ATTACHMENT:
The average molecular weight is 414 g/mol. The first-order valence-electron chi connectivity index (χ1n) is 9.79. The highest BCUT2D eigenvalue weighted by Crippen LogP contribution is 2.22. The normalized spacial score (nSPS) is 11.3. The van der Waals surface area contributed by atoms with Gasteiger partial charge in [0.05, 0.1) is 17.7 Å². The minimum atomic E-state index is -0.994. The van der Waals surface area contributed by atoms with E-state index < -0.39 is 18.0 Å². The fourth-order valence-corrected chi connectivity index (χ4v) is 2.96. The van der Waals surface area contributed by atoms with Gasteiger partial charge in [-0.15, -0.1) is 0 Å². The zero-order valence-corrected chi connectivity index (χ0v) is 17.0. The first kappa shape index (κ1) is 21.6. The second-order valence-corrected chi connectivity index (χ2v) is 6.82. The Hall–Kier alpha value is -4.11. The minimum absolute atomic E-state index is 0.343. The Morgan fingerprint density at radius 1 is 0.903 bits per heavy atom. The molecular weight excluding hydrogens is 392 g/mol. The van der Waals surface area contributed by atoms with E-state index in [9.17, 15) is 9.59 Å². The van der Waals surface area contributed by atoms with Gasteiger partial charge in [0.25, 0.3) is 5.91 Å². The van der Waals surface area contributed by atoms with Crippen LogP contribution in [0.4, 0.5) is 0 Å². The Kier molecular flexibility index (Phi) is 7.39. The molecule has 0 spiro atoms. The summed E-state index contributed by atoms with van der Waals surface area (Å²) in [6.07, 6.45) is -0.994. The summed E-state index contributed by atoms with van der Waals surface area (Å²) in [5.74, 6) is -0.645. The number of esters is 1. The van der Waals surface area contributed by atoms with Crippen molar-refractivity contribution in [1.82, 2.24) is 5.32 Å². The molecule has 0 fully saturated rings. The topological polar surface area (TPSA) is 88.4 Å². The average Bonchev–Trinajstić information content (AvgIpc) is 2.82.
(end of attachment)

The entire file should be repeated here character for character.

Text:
The average molecular weight is 414 g/mol. The first-order valence-electron chi connectivity index (χ1n) is 9.79. The highest BCUT2D eigenvalue weighted by Crippen LogP contribution is 2.22. The normalized spacial score (nSPS) is 11.3. The van der Waals surface area contributed by atoms with Gasteiger partial charge in [0.05, 0.1) is 17.7 Å². The minimum atomic E-state index is -0.994. The van der Waals surface area contributed by atoms with E-state index < -0.39 is 18.0 Å². The fourth-order valence-corrected chi connectivity index (χ4v) is 2.96. The van der Waals surface area contributed by atoms with Gasteiger partial charge in [-0.15, -0.1) is 0 Å². The zero-order valence-corrected chi connectivity index (χ0v) is 17.0. The first kappa shape index (κ1) is 21.6. The second-order valence-corrected chi connectivity index (χ2v) is 6.82. The Hall–Kier alpha value is -4.11. The minimum absolute atomic E-state index is 0.343. The Morgan fingerprint density at radius 1 is 0.903 bits per heavy atom. The molecular weight excluding hydrogens is 392 g/mol. The van der Waals surface area contributed by atoms with E-state index in [9.17, 15) is 9.59 Å². The van der Waals surface area contributed by atoms with Gasteiger partial charge in [0.25, 0.3) is 5.91 Å². The van der Waals surface area contributed by atoms with Crippen LogP contribution in [0.4, 0.5) is 0 Å². The Kier molecular flexibility index (Phi) is 7.39. The molecule has 0 spiro atoms. The summed E-state index contributed by atoms with van der Waals surface area (Å²) in [6.07, 6.45) is -0.994. The summed E-state index contributed by atoms with van der Waals surface area (Å²) in [5.74, 6) is -0.645. The number of esters is 1. The van der Waals surface area contributed by atoms with Crippen molar-refractivity contribution in [1.82, 2.24) is 5.32 Å². The molecule has 0 fully saturated rings. The topological polar surface area (TPSA) is 88.4 Å². The average Bonchev–Trinajstić information content (AvgIpc) is 2.82.